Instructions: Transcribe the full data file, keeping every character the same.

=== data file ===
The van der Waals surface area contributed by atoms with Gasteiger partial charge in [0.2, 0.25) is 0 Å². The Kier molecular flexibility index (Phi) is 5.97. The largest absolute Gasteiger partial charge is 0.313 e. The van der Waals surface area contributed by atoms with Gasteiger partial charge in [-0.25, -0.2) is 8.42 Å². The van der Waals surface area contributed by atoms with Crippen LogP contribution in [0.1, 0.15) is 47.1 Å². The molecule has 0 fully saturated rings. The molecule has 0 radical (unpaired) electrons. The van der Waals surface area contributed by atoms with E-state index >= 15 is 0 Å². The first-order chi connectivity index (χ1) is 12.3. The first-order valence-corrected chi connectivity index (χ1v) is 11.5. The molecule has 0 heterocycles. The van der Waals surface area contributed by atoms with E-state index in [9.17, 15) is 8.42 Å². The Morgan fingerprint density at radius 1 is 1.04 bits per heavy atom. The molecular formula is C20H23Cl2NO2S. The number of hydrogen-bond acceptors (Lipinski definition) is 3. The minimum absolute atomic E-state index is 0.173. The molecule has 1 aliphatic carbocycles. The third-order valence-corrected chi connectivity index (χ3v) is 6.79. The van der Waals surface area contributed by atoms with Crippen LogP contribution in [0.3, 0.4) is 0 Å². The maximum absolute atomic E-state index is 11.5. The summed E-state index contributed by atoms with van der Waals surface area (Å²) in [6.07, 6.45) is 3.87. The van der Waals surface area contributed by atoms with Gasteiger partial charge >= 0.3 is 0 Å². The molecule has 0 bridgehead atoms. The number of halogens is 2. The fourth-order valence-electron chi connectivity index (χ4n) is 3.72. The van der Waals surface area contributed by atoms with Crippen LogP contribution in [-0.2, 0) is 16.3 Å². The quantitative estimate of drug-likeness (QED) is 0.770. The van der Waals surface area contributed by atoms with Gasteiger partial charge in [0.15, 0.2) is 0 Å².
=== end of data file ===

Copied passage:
The van der Waals surface area contributed by atoms with Gasteiger partial charge in [0.2, 0.25) is 0 Å². The Kier molecular flexibility index (Phi) is 5.97. The largest absolute Gasteiger partial charge is 0.313 e. The van der Waals surface area contributed by atoms with Gasteiger partial charge in [-0.25, -0.2) is 8.42 Å². The van der Waals surface area contributed by atoms with Crippen LogP contribution in [0.1, 0.15) is 47.1 Å². The molecule has 0 fully saturated rings. The molecule has 0 radical (unpaired) electrons. The van der Waals surface area contributed by atoms with E-state index >= 15 is 0 Å². The first-order chi connectivity index (χ1) is 12.3. The first-order valence-corrected chi connectivity index (χ1v) is 11.5. The molecule has 0 heterocycles. The van der Waals surface area contributed by atoms with E-state index in [9.17, 15) is 8.42 Å². The Morgan fingerprint density at radius 1 is 1.04 bits per heavy atom. The molecular formula is C20H23Cl2NO2S. The number of hydrogen-bond acceptors (Lipinski definition) is 3. The minimum absolute atomic E-state index is 0.173. The molecule has 1 aliphatic carbocycles. The third-order valence-corrected chi connectivity index (χ3v) is 6.79. The van der Waals surface area contributed by atoms with Crippen LogP contribution in [0.3, 0.4) is 0 Å². The maximum absolute atomic E-state index is 11.5. The summed E-state index contributed by atoms with van der Waals surface area (Å²) in [6.07, 6.45) is 3.87. The van der Waals surface area contributed by atoms with Gasteiger partial charge >= 0.3 is 0 Å². The molecule has 0 bridgehead atoms. The number of halogens is 2. The fourth-order valence-electron chi connectivity index (χ4n) is 3.72. The van der Waals surface area contributed by atoms with Crippen LogP contribution in [-0.2, 0) is 16.3 Å². The quantitative estimate of drug-likeness (QED) is 0.770. The van der Waals surface area contributed by atoms with Gasteiger partial charge in [0.15, 0.2) is 0 Å².